Funny thing about coaching.
In the U.S. high school sports of cross country and track & field, there are close to 37, 555 head boys and girls cross country and track coaches (duplicates not included). At the college level, junior college and four year, there are just under 4,000 more coaches at those institutions. These 41,555 coaches work with our 1.7 million high school and college athletes 46 weeks a year, six days a week, for an average of three hours a day (two hours high school, 4 hours at college level). This is the strength of our sport.
Want to know why our athletes are taking thirty plus medals in World and Olympic championships? Look at the fine development programs we have, and then, the fine post graduate coaches we have, and you do should not wonder why the U.S. athletes do so well. Our coaches with the sponsored clubs, and elite athletes are many of the finest in the world.
At least in America, some of the finest coaches have to leave our country to make a living. I have observed some of our finest coaches being recognized for their talents by countries all around the globe.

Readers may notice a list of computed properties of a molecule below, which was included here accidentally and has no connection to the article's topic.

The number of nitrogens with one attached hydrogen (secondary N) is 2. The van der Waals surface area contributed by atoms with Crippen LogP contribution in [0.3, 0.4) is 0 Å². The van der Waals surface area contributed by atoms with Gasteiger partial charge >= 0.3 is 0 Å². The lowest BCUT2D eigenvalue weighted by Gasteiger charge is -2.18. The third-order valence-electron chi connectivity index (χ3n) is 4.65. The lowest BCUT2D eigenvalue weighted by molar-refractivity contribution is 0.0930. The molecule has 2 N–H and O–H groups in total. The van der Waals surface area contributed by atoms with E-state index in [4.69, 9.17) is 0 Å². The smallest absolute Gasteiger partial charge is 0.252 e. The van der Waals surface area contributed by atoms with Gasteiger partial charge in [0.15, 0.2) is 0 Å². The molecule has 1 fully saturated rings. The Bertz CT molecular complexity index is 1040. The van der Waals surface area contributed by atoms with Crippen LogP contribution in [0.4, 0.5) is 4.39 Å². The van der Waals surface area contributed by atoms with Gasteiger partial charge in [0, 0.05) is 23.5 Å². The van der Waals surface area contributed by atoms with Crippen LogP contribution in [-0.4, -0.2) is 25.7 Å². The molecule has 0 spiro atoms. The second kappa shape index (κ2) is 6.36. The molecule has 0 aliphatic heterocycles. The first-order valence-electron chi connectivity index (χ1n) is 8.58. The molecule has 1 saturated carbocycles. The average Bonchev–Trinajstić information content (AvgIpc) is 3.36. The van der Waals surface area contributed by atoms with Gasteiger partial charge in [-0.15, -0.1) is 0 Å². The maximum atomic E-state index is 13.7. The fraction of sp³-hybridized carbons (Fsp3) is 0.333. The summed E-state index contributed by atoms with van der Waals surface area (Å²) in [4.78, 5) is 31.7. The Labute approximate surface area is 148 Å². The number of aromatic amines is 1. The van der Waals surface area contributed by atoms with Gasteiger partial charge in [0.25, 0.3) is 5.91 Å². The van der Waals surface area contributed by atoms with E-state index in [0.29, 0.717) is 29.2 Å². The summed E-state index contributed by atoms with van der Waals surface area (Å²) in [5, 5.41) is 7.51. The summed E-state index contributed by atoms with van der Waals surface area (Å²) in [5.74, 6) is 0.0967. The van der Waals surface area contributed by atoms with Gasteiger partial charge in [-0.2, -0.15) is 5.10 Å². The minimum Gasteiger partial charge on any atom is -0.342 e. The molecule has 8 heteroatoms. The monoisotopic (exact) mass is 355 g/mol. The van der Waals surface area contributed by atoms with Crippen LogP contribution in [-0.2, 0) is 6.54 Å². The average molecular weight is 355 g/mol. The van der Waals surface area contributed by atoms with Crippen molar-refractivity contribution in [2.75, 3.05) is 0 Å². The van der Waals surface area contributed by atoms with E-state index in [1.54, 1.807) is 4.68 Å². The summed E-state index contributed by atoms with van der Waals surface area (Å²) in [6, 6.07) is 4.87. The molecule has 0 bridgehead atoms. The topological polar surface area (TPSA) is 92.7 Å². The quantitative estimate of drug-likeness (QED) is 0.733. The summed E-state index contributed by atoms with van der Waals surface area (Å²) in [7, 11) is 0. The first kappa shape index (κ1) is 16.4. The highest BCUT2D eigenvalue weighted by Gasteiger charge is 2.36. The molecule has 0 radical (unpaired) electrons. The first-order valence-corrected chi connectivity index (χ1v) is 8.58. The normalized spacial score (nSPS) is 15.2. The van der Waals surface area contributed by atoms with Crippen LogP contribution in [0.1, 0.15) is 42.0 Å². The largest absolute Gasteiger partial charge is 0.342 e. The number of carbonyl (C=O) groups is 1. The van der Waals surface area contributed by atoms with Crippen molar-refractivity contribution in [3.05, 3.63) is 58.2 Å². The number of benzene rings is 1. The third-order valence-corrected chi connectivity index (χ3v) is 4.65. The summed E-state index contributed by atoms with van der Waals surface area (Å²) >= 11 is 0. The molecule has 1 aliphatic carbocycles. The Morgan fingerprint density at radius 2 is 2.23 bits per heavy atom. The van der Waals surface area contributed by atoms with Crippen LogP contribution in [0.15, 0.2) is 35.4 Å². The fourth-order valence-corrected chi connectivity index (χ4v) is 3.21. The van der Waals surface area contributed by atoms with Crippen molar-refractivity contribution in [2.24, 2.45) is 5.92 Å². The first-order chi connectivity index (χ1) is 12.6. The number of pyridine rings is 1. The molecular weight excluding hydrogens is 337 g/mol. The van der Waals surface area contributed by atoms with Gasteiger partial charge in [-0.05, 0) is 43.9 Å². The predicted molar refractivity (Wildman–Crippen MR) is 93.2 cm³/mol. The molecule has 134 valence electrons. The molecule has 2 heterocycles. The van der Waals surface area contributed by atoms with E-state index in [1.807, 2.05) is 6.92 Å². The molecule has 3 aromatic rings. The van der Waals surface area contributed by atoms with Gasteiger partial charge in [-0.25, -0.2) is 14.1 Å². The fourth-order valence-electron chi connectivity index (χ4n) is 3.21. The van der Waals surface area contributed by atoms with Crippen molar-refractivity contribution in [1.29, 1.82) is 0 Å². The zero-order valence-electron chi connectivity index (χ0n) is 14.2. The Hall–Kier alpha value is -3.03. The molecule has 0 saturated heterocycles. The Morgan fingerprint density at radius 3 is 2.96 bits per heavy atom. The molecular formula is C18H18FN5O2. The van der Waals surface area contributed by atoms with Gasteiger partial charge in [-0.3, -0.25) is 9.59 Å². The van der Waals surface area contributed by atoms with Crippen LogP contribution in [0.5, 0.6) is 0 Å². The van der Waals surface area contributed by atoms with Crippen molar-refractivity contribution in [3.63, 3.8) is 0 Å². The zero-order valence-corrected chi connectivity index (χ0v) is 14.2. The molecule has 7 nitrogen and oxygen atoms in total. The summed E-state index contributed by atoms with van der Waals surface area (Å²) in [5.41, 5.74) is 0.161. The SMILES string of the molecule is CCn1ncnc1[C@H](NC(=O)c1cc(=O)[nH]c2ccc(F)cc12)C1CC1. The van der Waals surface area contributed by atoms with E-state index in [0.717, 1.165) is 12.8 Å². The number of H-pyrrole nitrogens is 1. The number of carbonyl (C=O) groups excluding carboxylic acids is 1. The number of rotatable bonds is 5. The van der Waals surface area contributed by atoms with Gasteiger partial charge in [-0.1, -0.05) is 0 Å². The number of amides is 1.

The coaches below, Randy Huntington, Dan Pfaff, Rana Reider and Loren Seagrave, are examples of the finest coaches produced in this country.
Coaches are educators. That is what the late Sam Adams, long time mentor at UC Santa Barbara, told me that. He felt that, for many years, coaches did not respect themselves. The group, USTFCCCA, under Sam Seames, has done much to change that.
As I travel around Europe and Asia during the summers, covering the major meetings for you, our readers at @runblogrun, I find it a special treat to catch up with coaches like Rana Reider and Loren Seagrave on the road. I learn something new from them with each discussion and it allows me to view the athletes and their amazing performances on deeper level, and share those insights with you.